Drywood Termites

Termites are social insects that form colonies. Drywood termites will live in sound dry wood that is located above the ground. These termites get the moisture that they need from the wood that they digest, because of this they do not need any contact with the soil. In structures, they prefer to nest under wooden roof shingles, eaves or siding.


There are three common species of drywood termites found in Texas (Incisitermies snyderiCryptotermes brevis, and Incisitermes minor).You can identify the species by looking at certain features of either the reproductives (swarmers) or solider termites.

Incisitermes snyderi are the most common species found. The reproductive termites are light yellow in color and are 7/16 inch long. The wings are clear, uniformly transparent uncolored. Their swarming tends to occur at night, and tend to swarm towards lights.

Cryptotermes brevis are similar in appearance to Incisitermes snyderi. The body of the swarmers for Incisitermes minor are 9/16 inch with dark bodies. Their wings are yellow, brown or colorless and will swarm during the daytime. For both species of Incisitermes, the soldiers are about 5/16 inches long with dark yellow-brown heads with strong mandibles. The head of the soldier for Cryptotermes brevis is square shaped, black in color with very short mandibles. The worker termites are smaller than the soldiers with soft, white bodies.

Signs of Infestation

The presence of winged reproductives is usually the first sign of a drywood termite infestation. They can be found swarming from small openings found in the surface of the wood. They will quickly lose their wings after swarming, but the wings are necessary for the proper identification of the termites.

If found within the structure, it is almost a sure sign that they are in the structural timbers of the building. If they are found outdoor, they may have come either from within the structure or from nearby timber or brush.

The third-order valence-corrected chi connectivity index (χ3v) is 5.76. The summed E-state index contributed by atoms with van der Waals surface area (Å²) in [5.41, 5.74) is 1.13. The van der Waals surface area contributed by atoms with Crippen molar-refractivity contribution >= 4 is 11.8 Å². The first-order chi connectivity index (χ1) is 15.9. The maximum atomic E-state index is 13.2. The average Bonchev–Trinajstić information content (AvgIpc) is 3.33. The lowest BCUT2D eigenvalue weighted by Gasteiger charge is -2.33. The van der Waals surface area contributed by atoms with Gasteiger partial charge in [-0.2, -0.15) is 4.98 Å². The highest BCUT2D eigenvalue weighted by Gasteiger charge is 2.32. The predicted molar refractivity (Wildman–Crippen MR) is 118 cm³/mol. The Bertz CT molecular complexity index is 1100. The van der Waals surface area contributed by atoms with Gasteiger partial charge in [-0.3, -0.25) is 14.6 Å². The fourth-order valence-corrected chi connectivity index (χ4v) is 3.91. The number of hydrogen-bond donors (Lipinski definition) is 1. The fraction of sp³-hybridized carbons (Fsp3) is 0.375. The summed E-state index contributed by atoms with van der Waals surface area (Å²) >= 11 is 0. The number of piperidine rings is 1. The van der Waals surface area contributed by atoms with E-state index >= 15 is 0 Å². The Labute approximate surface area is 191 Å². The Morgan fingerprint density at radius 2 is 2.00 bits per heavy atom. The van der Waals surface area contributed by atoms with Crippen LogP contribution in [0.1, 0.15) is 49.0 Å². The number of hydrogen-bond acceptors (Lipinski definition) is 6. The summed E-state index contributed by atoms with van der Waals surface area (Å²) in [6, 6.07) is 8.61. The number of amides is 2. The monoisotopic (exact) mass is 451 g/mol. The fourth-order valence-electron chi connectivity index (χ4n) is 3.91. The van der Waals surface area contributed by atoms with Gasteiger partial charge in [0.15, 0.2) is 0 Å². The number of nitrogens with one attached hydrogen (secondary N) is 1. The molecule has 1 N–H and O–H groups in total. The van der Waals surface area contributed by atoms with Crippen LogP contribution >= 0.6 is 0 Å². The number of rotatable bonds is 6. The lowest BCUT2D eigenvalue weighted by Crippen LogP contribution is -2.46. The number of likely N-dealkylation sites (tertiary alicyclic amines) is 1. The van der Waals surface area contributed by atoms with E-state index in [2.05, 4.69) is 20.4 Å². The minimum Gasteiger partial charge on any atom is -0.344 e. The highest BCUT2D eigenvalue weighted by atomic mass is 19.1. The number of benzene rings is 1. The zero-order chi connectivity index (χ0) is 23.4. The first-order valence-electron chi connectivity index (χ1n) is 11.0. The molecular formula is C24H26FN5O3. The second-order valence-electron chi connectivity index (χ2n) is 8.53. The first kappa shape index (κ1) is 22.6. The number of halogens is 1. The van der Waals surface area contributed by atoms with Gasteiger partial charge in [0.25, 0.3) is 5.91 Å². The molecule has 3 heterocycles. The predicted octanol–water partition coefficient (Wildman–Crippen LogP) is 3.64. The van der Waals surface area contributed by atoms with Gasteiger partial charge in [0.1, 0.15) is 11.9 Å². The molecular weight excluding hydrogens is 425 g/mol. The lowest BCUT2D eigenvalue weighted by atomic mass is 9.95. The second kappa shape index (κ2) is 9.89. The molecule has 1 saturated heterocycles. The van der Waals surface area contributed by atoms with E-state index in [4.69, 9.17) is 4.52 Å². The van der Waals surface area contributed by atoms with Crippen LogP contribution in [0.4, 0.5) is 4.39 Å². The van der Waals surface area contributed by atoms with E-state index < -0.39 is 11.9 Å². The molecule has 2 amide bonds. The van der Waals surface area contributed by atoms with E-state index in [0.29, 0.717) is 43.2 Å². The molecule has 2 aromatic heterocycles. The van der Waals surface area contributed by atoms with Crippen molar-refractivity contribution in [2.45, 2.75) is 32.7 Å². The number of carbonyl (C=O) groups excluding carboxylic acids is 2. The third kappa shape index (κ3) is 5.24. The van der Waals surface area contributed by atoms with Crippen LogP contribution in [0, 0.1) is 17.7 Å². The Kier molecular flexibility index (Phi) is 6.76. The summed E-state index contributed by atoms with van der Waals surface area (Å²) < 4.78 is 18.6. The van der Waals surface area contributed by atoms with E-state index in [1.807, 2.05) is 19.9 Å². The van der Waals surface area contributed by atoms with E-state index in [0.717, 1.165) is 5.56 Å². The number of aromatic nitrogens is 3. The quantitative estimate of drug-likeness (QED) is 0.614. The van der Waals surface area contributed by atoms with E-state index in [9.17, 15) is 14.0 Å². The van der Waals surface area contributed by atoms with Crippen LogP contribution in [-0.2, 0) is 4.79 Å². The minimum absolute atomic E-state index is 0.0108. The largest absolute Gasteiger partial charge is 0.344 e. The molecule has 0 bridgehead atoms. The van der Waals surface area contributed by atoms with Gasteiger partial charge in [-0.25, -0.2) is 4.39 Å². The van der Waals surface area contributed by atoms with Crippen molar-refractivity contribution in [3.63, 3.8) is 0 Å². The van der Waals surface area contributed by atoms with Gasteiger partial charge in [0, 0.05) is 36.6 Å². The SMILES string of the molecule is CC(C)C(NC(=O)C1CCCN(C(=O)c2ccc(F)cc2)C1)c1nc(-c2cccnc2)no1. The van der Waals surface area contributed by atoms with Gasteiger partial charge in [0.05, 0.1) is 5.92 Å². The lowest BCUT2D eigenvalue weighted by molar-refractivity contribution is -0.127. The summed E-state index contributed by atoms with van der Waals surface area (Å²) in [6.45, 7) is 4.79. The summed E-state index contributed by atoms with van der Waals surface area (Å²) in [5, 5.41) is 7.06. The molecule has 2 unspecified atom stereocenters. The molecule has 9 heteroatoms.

Because drywood termites live within the wood, they produce fecal pellets. During an inspection, you will notice piles of fecal pellets near the infested wood. The pellets are generally the color of the wood that they have been feeding on. The pellets are about 1/32 inches long. Under modest magnification, long dimples or flutes down each surface will be visible. The pellets tend to be blunt at one end and pointed at the other.

Damage to wood, though seldom apparent, definitely indicates a past or present infestation of drywood termites. These termites will consume both the harder summerwood and the soft spring wood of timbers. This leaves a smooth sculptured appearance to their galleries. Fecal pellets will be present in the galleries.

These characteristics can help distinguish drywood termite damage from that caused by other kinds of termites. Subterranean termites only consume the spring wood, which leaves alternating layers of damaged wood. The galleries will also contain soil. Formosan termites will also consume the summerwood, in addition to the spring wood. But unlike drywood termites fecal pellets will not be present.


Drywood termites are found throughout the state of Texas. However, the highest concentrations are found along the Gulf Coast.

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